... and ain't i a woman?: Male-only bars and misogyny

March 11, 1998

and ain't i a woman?

Male-only bars and misogyny

The Laird Hotel and Club 80 in Melbourne applied to the Anti-Discrimination Tribunal on February 26 for an exemption from equal opportunity laws so that they can ban women from their premises.

The owners of the venues say that their clients — gay men — want to be able to socialise without feeling "intimidated" by women. As a precedent, they point to an all-female gym in Melbourne which recently received an exemption.

It makes no difference whether the bars are all-gay male or all-straight male venues. The exclusion of women is reactionary, and these applications should be refused.

Feminists have struggled for centuries to break down the gender apartheid in our society and be permitted equal access to all public spaces. The formal exclusion of women from any public space would be a huge leap backwards, and the thin end of a wedge still wielded by an increasingly vocal and influential ultraconservative movement.

As part of the struggle for equality, feminists have also argued that women-only areas are a necessary counterbalance to the many areas where it is unsafe, if no longer illegal, for them to go in this sexist society.

Since this society is also homophobic and gay men, too, are assaulted and discriminated against, shouldn't they also have a right to male-only spaces? The answer is no, and the difference is clear.

In a society in which women as a group are oppressed by a set of social relations which give men as a group the power of oppressor, women's physical and mental health and safety sometimes require male-free zones. There is no such institutionalised relationship of oppression between gay men and women.

Certainly, many individual women (like many individual men) are homophobic. And certainly, individual ruling-class women may exercise their economic and political power to perpetuate the oppression of gays.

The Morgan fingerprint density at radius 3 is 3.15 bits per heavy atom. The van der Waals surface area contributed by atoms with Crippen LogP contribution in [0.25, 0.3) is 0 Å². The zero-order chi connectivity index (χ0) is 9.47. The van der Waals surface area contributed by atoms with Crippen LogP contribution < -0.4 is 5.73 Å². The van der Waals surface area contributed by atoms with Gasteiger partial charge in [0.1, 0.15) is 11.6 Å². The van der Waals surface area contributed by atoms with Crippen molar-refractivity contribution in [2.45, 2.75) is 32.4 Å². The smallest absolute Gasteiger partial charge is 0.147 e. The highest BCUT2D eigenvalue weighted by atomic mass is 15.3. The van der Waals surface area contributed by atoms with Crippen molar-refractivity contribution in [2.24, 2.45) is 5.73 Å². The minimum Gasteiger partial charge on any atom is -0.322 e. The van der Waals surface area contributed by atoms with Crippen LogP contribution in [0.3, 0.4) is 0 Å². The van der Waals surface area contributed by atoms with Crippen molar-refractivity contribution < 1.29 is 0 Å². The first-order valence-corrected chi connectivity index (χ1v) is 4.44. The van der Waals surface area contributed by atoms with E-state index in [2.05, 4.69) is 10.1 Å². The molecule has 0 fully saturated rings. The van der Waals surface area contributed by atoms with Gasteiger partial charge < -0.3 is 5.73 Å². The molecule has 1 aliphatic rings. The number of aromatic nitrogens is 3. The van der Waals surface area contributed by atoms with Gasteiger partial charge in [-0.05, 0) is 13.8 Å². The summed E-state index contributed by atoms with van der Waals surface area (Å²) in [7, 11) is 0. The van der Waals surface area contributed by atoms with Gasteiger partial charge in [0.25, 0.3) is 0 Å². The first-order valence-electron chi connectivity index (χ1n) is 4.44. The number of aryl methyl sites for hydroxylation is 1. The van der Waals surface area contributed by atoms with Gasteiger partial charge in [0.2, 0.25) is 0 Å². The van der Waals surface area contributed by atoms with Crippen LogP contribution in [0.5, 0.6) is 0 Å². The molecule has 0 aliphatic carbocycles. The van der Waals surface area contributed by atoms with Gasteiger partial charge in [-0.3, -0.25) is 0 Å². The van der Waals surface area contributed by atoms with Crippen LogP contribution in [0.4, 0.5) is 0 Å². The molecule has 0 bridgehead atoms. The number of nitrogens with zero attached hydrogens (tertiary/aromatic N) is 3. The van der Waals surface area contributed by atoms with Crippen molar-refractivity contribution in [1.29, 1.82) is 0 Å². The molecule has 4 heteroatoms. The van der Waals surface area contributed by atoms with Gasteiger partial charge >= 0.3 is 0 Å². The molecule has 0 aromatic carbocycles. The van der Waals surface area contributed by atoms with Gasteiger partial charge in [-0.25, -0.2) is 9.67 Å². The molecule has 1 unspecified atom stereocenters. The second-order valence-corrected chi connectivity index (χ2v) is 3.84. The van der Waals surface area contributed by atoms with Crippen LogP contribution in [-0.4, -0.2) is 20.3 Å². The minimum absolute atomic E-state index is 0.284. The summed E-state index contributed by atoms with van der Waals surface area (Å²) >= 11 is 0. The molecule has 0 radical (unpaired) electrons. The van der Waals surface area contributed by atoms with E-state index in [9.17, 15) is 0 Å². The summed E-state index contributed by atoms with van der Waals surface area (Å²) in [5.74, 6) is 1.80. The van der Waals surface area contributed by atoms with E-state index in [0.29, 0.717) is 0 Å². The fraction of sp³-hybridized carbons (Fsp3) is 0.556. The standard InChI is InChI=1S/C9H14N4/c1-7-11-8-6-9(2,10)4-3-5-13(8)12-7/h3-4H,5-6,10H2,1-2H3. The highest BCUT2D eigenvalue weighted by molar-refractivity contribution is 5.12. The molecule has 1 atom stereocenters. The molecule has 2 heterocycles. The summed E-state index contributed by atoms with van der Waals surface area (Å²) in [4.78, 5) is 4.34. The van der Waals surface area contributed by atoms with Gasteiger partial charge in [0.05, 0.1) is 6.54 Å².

However, women as a whole have no socially sanctioned power over, and pose no threat to, gay men, yet all women are being banned from these venues. Homophobic men, on the other hand, do pose a threat to gay men, yet there is no mention of how these venues will screen such men from entry (do all men have to swear an oath of sexual orientation at the door?).

Women as a whole benefit in no way from the oppression of gay men. On the contrary, homophobia is founded on the ideology of the family, in which men's and women's roles are defined in terms of heterosexual, monogamous parenting. These roles, so the ideology goes, are "natural" or God-given.

This sexist and homophobic ideology greases the wheels of capitalism by justifying the sexual division of labour which relegates women to economic dependence, and therefore their oppression as a sex. The institutionalised discrimination against gay men and lesbians is a by-product of this oppression.

Before the women's liberation movement raised public consciousness about the existence and consequences of sex discrimination, the exclusion of women was often justified as being for their own benefit (so they wouldn't see or hear anything that might offend their — uniquely female — sensibilities). Now it is being argued on the grounds of the benefit to men.

But what sort of benefit? Since female patrons hardly pose a physical threat (certainly much less of a threat than homophobic men who manage to gain entry), could it be that women's presence in these bars is simply distasteful to the male clientele? It seems so.

That is misogynist and no more justifiable in gay male venues than in such bastions of sexism (and homophobia) as the elite Melbourne Club, which still bars women and Jews from membership.

The establishment of male-only domains of any sort is politically misguided and dangerous. If gay men want to live in a world truly free of homophobic intimidation and in which there is full freedom of sexuality, rather than pose women as the enemy to be excluded en bloc, they should seek common cause with all those women struggling against the oppressive relations between the sexes that underlie gay oppression.

By Lisa Macdonald

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